Children should be able to walk safely to school and home again, meaning that they know such things as the right timing to cross at traffic lights, and also know to not run across the road. Parents are advised to walk the route to school with their children before the school year begins, also taking note together of the location of any kodomo 110-ban (hyaku-tou-ban) children’s safe houses.
Pupils will be expected to always have on them a handkerchief for drying their hands and a pocket-sized pack of tissues. Since girls’ clothing often doesn’t have pockets, keep this requirement in mind when shopping. Older girls get around this problem by wearing shorts with pockets on top of their leggings or under pocketless skirts and dresses. Another popular option is to buy, or make, a clip-on pocket, or tsuke-pokketo.
Many other items will be required, and all of them can be purchased, although you are welcome to make them yourself. You may have noticed a small, drawstring bag hanging off the school bag of an elementary school student. That is a kyuushoku-bukuro, which is a bag that contains items each child needs for the school lunch each day. The lunches are made at the school by staff employed solely in that role. The children serve their classmates from big pots. Consequently, the kyuushoku-bukuro contains a medical mask (the type used here when someone has a cold), a cup, a pack of tissues, a small towel, a placemat and recently maybe also a toothbrush, although no toothpaste. The placemat should be the size of the school desktop; a width of 60 centimeters and a height of 40 centimeters. You should prepare three placemats.
Students also require a big bag with handles (tesage-bukuro) that they use to carry things home for washing on Fridays and back to school again on Mondays. Things that need to be washed are the sports uniform, uwabaki indoor shoes, a kyuushoku apron if your child has been responsible for serving lunch that week, and occasionally the large white cover that goes over the kyuushoku cart. It is handy if the bag is also big enough to carry the dougu-bako (supplies box) that the children bring home ahead of long school holidays. That size may be bigger than the tesage-bukuro your child may have used at kindergarten. The box is designed to hold A4-size exercise books and pages and the top and bottom halves separate and are slipped inside your child’s school desk. Rough dimensions for the box would be a height of 6.5 centimeters, a width of about 23.5 centimeters and a length of 34.5 cemtimeters. My daughter received her dougu-bako and text books from the school in her classroom just after the entrance ceremony. The school also distributes other school supplies to students, including exercise books, to be paid for later by parents.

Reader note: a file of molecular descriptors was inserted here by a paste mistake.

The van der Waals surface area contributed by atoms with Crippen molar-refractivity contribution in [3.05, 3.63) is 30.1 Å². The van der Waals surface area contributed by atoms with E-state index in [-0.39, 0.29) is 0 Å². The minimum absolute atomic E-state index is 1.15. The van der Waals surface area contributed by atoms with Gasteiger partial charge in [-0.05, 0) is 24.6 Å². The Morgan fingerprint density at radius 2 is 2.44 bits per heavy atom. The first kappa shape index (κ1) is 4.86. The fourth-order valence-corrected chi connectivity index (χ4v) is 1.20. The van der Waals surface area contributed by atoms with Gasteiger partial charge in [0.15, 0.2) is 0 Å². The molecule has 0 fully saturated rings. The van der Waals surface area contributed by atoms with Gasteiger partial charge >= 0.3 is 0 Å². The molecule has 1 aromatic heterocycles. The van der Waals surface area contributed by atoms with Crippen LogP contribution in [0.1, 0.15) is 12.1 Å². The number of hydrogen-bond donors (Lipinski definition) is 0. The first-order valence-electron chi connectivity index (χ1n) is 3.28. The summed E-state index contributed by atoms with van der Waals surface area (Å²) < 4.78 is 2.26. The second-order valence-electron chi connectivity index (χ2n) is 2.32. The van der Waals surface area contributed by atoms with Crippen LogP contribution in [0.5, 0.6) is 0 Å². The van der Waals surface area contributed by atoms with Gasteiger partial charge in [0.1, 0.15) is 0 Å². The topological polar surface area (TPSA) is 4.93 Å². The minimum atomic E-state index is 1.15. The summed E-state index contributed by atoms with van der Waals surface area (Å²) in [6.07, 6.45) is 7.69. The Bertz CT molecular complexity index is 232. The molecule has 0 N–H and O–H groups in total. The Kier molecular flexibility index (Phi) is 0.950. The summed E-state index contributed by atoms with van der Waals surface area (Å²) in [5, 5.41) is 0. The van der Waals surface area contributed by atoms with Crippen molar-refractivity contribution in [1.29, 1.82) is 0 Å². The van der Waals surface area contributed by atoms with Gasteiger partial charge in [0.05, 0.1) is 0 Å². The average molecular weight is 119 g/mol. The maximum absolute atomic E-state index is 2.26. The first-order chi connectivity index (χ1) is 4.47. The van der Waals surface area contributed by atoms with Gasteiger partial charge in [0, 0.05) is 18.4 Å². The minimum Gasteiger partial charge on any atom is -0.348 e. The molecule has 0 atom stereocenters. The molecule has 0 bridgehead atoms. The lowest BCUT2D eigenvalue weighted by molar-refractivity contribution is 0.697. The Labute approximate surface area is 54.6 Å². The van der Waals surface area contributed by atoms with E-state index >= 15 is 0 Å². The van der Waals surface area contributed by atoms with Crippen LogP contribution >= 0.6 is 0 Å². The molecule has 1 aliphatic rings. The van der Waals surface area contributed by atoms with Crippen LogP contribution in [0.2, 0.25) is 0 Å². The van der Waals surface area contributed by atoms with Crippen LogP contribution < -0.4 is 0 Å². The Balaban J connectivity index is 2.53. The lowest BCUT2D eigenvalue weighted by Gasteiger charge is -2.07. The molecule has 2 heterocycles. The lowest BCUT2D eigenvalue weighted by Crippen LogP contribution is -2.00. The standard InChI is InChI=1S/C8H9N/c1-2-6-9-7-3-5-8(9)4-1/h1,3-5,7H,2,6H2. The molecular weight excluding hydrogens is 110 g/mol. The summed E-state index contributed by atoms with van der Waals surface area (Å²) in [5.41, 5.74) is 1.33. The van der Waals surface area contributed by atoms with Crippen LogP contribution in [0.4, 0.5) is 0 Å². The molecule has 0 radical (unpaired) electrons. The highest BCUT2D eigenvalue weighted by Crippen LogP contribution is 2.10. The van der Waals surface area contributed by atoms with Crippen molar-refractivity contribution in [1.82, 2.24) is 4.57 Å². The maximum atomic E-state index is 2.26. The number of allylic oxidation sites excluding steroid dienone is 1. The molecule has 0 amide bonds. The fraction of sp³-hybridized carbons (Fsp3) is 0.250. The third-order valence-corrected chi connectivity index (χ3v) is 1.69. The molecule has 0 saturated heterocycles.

The afternoon after the entrance ceremony will be a busy one, with lots of information from the school to read and forms to fill out. You will also need to put your child’s name on any supplies you receive. Commercial educational-services companies, like Benesse, and pencil makers and such sometimes run special offers under which they will send you preprinted name stickers. These are great, especially as they often include stickers of all sizes, including some that fit on the tiny counters within the mathematics kit. You can buy sticker labels at 100 yen shops and write the name yourself, of course. Label writing machines are also an option but don’t seem necessary because before long your child will be writing his own name on his belongings and, with the possible exception of the start of a new school year, won’t have such a sudden influx of supplies again.